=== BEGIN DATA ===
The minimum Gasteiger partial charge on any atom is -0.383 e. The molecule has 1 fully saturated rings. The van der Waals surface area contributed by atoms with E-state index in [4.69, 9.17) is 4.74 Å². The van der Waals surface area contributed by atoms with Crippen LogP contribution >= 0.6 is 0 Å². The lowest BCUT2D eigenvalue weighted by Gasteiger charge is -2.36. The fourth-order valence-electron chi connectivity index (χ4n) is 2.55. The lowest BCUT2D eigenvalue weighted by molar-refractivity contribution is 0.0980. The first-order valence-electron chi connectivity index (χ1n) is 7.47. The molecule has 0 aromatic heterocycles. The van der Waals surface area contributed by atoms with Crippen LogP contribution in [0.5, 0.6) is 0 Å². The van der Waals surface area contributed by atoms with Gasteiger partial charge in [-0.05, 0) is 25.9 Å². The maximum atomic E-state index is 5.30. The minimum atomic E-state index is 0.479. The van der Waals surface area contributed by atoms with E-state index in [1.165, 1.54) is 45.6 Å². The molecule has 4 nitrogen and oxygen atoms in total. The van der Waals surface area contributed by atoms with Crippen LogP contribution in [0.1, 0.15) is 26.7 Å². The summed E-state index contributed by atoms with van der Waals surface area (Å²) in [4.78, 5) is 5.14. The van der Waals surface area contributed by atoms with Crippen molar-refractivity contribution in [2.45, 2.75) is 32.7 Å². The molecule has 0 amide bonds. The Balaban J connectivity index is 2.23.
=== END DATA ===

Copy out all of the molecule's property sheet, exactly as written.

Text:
The minimum Gasteiger partial charge on any atom is -0.383 e. The molecule has 1 fully saturated rings. The van der Waals surface area contributed by atoms with E-state index in [4.69, 9.17) is 4.74 Å². The van der Waals surface area contributed by atoms with Crippen LogP contribution >= 0.6 is 0 Å². The lowest BCUT2D eigenvalue weighted by Gasteiger charge is -2.36. The fourth-order valence-electron chi connectivity index (χ4n) is 2.55. The lowest BCUT2D eigenvalue weighted by molar-refractivity contribution is 0.0980. The first-order valence-electron chi connectivity index (χ1n) is 7.47. The molecule has 0 aromatic heterocycles. The van der Waals surface area contributed by atoms with Crippen LogP contribution in [0.5, 0.6) is 0 Å². The van der Waals surface area contributed by atoms with Gasteiger partial charge in [-0.05, 0) is 25.9 Å². The maximum atomic E-state index is 5.30. The minimum atomic E-state index is 0.479. The van der Waals surface area contributed by atoms with E-state index in [1.165, 1.54) is 45.6 Å². The molecule has 4 nitrogen and oxygen atoms in total. The van der Waals surface area contributed by atoms with Crippen LogP contribution in [0.1, 0.15) is 26.7 Å². The summed E-state index contributed by atoms with van der Waals surface area (Å²) in [4.78, 5) is 5.14. The van der Waals surface area contributed by atoms with Crippen molar-refractivity contribution in [2.45, 2.75) is 32.7 Å². The molecule has 0 amide bonds. The Balaban J connectivity index is 2.23.